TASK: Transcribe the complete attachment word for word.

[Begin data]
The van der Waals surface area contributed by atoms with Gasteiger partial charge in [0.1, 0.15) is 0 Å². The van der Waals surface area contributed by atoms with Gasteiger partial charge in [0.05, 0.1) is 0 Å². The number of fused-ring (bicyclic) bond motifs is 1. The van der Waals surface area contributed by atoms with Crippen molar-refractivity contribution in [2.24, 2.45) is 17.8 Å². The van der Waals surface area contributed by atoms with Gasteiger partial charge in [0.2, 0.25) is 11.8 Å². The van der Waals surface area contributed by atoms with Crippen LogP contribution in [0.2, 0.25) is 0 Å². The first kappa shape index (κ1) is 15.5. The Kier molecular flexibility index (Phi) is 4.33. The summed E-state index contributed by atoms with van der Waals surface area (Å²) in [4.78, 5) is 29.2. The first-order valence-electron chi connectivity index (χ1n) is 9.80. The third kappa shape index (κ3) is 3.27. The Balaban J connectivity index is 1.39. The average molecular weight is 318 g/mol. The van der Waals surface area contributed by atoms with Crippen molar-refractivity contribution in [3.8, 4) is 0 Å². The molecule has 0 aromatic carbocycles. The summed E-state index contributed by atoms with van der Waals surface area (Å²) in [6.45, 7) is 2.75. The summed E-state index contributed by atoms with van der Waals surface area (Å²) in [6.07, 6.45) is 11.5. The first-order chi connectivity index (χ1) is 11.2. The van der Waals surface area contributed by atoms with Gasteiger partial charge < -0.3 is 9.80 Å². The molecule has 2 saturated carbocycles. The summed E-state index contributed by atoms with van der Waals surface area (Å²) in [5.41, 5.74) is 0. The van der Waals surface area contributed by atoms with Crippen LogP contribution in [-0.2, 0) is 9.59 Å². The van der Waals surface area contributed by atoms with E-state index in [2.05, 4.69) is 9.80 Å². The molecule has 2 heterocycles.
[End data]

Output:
The van der Waals surface area contributed by atoms with Gasteiger partial charge in [0.1, 0.15) is 0 Å². The van der Waals surface area contributed by atoms with Gasteiger partial charge in [0.05, 0.1) is 0 Å². The number of fused-ring (bicyclic) bond motifs is 1. The van der Waals surface area contributed by atoms with Crippen molar-refractivity contribution in [2.24, 2.45) is 17.8 Å². The van der Waals surface area contributed by atoms with Gasteiger partial charge in [0.2, 0.25) is 11.8 Å². The van der Waals surface area contributed by atoms with Crippen LogP contribution in [0.2, 0.25) is 0 Å². The first kappa shape index (κ1) is 15.5. The Kier molecular flexibility index (Phi) is 4.33. The summed E-state index contributed by atoms with van der Waals surface area (Å²) in [4.78, 5) is 29.2. The first-order valence-electron chi connectivity index (χ1n) is 9.80. The third kappa shape index (κ3) is 3.27. The Balaban J connectivity index is 1.39. The average molecular weight is 318 g/mol. The van der Waals surface area contributed by atoms with Crippen molar-refractivity contribution in [3.8, 4) is 0 Å². The molecule has 0 aromatic carbocycles. The summed E-state index contributed by atoms with van der Waals surface area (Å²) in [6.45, 7) is 2.75. The summed E-state index contributed by atoms with van der Waals surface area (Å²) in [6.07, 6.45) is 11.5. The first-order chi connectivity index (χ1) is 11.2. The van der Waals surface area contributed by atoms with Gasteiger partial charge < -0.3 is 9.80 Å². The molecule has 2 saturated carbocycles. The summed E-state index contributed by atoms with van der Waals surface area (Å²) in [5.41, 5.74) is 0. The van der Waals surface area contributed by atoms with Crippen LogP contribution in [-0.2, 0) is 9.59 Å². The van der Waals surface area contributed by atoms with E-state index in [2.05, 4.69) is 9.80 Å². The molecule has 2 heterocycles.